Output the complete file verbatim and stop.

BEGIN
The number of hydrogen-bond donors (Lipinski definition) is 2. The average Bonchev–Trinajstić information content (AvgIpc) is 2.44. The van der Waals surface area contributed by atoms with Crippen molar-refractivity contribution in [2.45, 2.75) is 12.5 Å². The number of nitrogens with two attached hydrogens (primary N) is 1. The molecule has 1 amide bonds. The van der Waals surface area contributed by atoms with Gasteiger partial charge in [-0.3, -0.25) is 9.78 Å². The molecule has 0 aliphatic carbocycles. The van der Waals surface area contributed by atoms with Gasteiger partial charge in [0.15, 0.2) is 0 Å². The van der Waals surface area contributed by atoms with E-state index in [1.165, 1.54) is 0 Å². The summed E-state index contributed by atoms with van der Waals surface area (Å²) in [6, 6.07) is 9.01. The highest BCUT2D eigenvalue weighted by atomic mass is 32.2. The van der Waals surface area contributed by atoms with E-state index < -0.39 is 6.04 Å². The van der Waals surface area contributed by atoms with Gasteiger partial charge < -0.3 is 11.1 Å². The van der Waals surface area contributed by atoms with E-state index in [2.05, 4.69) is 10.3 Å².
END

The number of hydrogen-bond donors (Lipinski definition) is 2. The average Bonchev–Trinajstić information content (AvgIpc) is 2.44. The van der Waals surface area contributed by atoms with Crippen molar-refractivity contribution in [2.45, 2.75) is 12.5 Å². The number of nitrogens with two attached hydrogens (primary N) is 1. The molecule has 1 amide bonds. The van der Waals surface area contributed by atoms with Gasteiger partial charge in [-0.3, -0.25) is 9.78 Å². The molecule has 0 aliphatic carbocycles. The van der Waals surface area contributed by atoms with Gasteiger partial charge in [0.15, 0.2) is 0 Å². The van der Waals surface area contributed by atoms with E-state index in [1.165, 1.54) is 0 Å². The summed E-state index contributed by atoms with van der Waals surface area (Å²) in [6, 6.07) is 9.01. The highest BCUT2D eigenvalue weighted by atomic mass is 32.2. The van der Waals surface area contributed by atoms with E-state index < -0.39 is 6.04 Å². The van der Waals surface area contributed by atoms with Gasteiger partial charge < -0.3 is 11.1 Å². The van der Waals surface area contributed by atoms with E-state index in [2.05, 4.69) is 10.3 Å².